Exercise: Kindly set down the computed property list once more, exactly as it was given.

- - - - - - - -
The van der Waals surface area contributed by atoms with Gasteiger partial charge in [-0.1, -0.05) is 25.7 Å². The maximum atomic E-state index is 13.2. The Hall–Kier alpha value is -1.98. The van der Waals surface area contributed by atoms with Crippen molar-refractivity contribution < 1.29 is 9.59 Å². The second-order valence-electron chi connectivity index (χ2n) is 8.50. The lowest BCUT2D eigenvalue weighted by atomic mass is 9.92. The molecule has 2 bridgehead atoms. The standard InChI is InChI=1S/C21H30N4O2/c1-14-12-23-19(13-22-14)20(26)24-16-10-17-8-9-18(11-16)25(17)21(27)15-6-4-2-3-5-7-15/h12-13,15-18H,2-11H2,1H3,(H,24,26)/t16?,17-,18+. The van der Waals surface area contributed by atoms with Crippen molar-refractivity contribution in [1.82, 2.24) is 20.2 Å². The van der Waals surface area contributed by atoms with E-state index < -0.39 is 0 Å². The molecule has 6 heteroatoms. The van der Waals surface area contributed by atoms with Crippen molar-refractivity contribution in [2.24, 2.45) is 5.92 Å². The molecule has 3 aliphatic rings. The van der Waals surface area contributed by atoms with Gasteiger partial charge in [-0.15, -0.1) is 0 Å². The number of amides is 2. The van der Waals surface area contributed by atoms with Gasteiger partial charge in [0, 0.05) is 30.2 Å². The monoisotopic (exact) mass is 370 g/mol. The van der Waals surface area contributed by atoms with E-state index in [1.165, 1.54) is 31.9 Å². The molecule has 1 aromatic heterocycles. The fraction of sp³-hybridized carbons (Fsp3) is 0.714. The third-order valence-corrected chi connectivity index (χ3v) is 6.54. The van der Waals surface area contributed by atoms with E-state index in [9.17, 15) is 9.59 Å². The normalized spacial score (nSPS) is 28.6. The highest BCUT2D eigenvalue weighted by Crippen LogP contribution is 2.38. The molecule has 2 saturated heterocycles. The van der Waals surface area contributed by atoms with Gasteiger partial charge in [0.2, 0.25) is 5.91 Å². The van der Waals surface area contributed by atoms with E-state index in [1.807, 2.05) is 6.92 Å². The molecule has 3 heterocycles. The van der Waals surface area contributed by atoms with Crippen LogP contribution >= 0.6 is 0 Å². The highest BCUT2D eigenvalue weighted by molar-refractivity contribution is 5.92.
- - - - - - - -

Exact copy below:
The van der Waals surface area contributed by atoms with Gasteiger partial charge in [-0.1, -0.05) is 25.7 Å². The maximum atomic E-state index is 13.2. The Hall–Kier alpha value is -1.98. The van der Waals surface area contributed by atoms with Crippen molar-refractivity contribution < 1.29 is 9.59 Å². The second-order valence-electron chi connectivity index (χ2n) is 8.50. The lowest BCUT2D eigenvalue weighted by atomic mass is 9.92. The molecule has 2 bridgehead atoms. The standard InChI is InChI=1S/C21H30N4O2/c1-14-12-23-19(13-22-14)20(26)24-16-10-17-8-9-18(11-16)25(17)21(27)15-6-4-2-3-5-7-15/h12-13,15-18H,2-11H2,1H3,(H,24,26)/t16?,17-,18+. The van der Waals surface area contributed by atoms with Crippen molar-refractivity contribution in [1.82, 2.24) is 20.2 Å². The van der Waals surface area contributed by atoms with E-state index < -0.39 is 0 Å². The molecule has 6 heteroatoms. The van der Waals surface area contributed by atoms with Crippen molar-refractivity contribution in [2.24, 2.45) is 5.92 Å². The molecule has 3 aliphatic rings. The van der Waals surface area contributed by atoms with Gasteiger partial charge in [-0.15, -0.1) is 0 Å². The number of amides is 2. The van der Waals surface area contributed by atoms with Gasteiger partial charge in [0, 0.05) is 30.2 Å². The monoisotopic (exact) mass is 370 g/mol. The van der Waals surface area contributed by atoms with E-state index in [1.165, 1.54) is 31.9 Å². The molecule has 1 aromatic heterocycles. The fraction of sp³-hybridized carbons (Fsp3) is 0.714. The third-order valence-corrected chi connectivity index (χ3v) is 6.54. The van der Waals surface area contributed by atoms with E-state index in [9.17, 15) is 9.59 Å². The normalized spacial score (nSPS) is 28.6. The highest BCUT2D eigenvalue weighted by Crippen LogP contribution is 2.38. The molecule has 2 saturated heterocycles. The van der Waals surface area contributed by atoms with Gasteiger partial charge in [0.2, 0.25) is 5.91 Å². The van der Waals surface area contributed by atoms with E-state index in [1.807, 2.05) is 6.92 Å². The molecule has 3 heterocycles. The van der Waals surface area contributed by atoms with Crippen LogP contribution >= 0.6 is 0 Å². The highest BCUT2D eigenvalue weighted by molar-refractivity contribution is 5.92.